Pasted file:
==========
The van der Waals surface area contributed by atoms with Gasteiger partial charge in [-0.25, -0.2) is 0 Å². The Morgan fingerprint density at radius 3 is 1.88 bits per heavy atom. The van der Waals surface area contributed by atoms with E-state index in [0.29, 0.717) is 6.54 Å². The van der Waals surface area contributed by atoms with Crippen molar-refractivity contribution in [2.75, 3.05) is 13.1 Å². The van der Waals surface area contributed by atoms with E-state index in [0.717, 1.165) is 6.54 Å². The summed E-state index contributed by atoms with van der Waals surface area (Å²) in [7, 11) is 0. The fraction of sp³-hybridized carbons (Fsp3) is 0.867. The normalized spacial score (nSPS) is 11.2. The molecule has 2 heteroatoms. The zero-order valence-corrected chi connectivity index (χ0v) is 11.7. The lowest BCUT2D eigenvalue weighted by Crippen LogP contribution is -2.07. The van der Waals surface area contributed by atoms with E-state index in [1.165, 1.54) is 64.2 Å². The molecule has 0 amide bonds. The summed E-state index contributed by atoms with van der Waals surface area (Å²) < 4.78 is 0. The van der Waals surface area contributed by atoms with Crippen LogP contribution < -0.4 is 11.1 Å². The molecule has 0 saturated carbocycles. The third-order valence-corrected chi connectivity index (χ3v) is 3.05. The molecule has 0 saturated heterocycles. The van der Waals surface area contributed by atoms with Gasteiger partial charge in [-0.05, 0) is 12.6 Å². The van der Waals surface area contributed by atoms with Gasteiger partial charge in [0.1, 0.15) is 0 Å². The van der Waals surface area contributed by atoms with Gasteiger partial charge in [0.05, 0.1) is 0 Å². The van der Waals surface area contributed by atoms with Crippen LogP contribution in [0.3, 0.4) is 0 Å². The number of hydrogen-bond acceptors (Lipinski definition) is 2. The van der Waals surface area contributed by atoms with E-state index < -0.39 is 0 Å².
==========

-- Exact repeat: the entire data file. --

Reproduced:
The van der Waals surface area contributed by atoms with Gasteiger partial charge in [-0.25, -0.2) is 0 Å². The Morgan fingerprint density at radius 3 is 1.88 bits per heavy atom. The van der Waals surface area contributed by atoms with E-state index in [0.29, 0.717) is 6.54 Å². The van der Waals surface area contributed by atoms with Crippen molar-refractivity contribution in [2.75, 3.05) is 13.1 Å². The van der Waals surface area contributed by atoms with E-state index in [0.717, 1.165) is 6.54 Å². The summed E-state index contributed by atoms with van der Waals surface area (Å²) in [7, 11) is 0. The fraction of sp³-hybridized carbons (Fsp3) is 0.867. The normalized spacial score (nSPS) is 11.2. The molecule has 2 heteroatoms. The zero-order valence-corrected chi connectivity index (χ0v) is 11.7. The lowest BCUT2D eigenvalue weighted by Crippen LogP contribution is -2.07. The van der Waals surface area contributed by atoms with E-state index in [1.165, 1.54) is 64.2 Å². The molecule has 0 amide bonds. The summed E-state index contributed by atoms with van der Waals surface area (Å²) < 4.78 is 0. The van der Waals surface area contributed by atoms with Crippen LogP contribution < -0.4 is 11.1 Å². The molecule has 0 saturated carbocycles. The third-order valence-corrected chi connectivity index (χ3v) is 3.05. The molecule has 0 saturated heterocycles. The van der Waals surface area contributed by atoms with Gasteiger partial charge in [-0.05, 0) is 12.6 Å². The van der Waals surface area contributed by atoms with Gasteiger partial charge in [0.1, 0.15) is 0 Å². The van der Waals surface area contributed by atoms with Gasteiger partial charge in [0.05, 0.1) is 0 Å². The van der Waals surface area contributed by atoms with Crippen LogP contribution in [0.3, 0.4) is 0 Å². The number of hydrogen-bond acceptors (Lipinski definition) is 2. The van der Waals surface area contributed by atoms with E-state index < -0.39 is 0 Å².